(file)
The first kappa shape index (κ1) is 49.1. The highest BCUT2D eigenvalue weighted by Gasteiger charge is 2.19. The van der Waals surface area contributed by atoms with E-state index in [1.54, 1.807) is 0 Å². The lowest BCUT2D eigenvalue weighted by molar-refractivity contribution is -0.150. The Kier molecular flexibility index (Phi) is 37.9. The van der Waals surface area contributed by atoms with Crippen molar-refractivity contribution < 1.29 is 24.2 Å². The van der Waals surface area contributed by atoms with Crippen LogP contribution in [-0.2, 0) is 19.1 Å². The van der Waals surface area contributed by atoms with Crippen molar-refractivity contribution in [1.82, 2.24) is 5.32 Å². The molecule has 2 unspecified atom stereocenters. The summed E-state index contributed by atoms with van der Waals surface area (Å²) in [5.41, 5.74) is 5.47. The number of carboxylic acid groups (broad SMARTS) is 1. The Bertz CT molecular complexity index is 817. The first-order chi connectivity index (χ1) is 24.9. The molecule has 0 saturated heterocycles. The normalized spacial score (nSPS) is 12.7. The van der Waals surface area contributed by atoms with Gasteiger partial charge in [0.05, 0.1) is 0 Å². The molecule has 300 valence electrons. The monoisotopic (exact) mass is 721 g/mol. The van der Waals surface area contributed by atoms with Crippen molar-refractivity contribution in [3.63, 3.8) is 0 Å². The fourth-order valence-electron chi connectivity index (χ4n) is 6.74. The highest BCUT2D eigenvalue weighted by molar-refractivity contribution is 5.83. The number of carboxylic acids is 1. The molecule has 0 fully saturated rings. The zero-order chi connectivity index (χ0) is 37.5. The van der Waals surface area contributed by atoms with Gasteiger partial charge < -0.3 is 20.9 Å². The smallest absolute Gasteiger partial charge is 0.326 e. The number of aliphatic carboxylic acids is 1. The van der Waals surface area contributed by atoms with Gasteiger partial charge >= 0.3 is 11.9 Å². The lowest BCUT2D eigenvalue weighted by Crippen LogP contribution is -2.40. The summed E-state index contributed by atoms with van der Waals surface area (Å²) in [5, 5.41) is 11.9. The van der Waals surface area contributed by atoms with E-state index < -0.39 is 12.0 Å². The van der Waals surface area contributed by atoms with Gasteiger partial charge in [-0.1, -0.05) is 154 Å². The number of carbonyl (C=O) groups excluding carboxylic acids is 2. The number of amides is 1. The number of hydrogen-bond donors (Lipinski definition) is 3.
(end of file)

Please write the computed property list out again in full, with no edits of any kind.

The first kappa shape index (κ1) is 49.1. The highest BCUT2D eigenvalue weighted by Gasteiger charge is 2.19. The van der Waals surface area contributed by atoms with E-state index in [1.54, 1.807) is 0 Å². The lowest BCUT2D eigenvalue weighted by molar-refractivity contribution is -0.150. The Kier molecular flexibility index (Phi) is 37.9. The van der Waals surface area contributed by atoms with Crippen molar-refractivity contribution < 1.29 is 24.2 Å². The van der Waals surface area contributed by atoms with Crippen LogP contribution in [-0.2, 0) is 19.1 Å². The van der Waals surface area contributed by atoms with Crippen molar-refractivity contribution in [1.82, 2.24) is 5.32 Å². The molecule has 2 unspecified atom stereocenters. The summed E-state index contributed by atoms with van der Waals surface area (Å²) in [5.41, 5.74) is 5.47. The number of carboxylic acid groups (broad SMARTS) is 1. The Bertz CT molecular complexity index is 817. The first-order chi connectivity index (χ1) is 24.9. The molecule has 0 saturated heterocycles. The normalized spacial score (nSPS) is 12.7. The van der Waals surface area contributed by atoms with Gasteiger partial charge in [0.05, 0.1) is 0 Å². The molecule has 300 valence electrons. The monoisotopic (exact) mass is 721 g/mol. The van der Waals surface area contributed by atoms with Crippen molar-refractivity contribution in [3.63, 3.8) is 0 Å². The fourth-order valence-electron chi connectivity index (χ4n) is 6.74. The highest BCUT2D eigenvalue weighted by molar-refractivity contribution is 5.83. The number of carboxylic acids is 1. The molecule has 0 fully saturated rings. The zero-order chi connectivity index (χ0) is 37.5. The van der Waals surface area contributed by atoms with Gasteiger partial charge < -0.3 is 20.9 Å². The smallest absolute Gasteiger partial charge is 0.326 e. The number of aliphatic carboxylic acids is 1. The van der Waals surface area contributed by atoms with Gasteiger partial charge >= 0.3 is 11.9 Å². The lowest BCUT2D eigenvalue weighted by Crippen LogP contribution is -2.40. The summed E-state index contributed by atoms with van der Waals surface area (Å²) in [5, 5.41) is 11.9. The van der Waals surface area contributed by atoms with E-state index < -0.39 is 12.0 Å². The van der Waals surface area contributed by atoms with Gasteiger partial charge in [-0.1, -0.05) is 154 Å². The number of carbonyl (C=O) groups excluding carboxylic acids is 2. The number of amides is 1. The number of hydrogen-bond donors (Lipinski definition) is 3.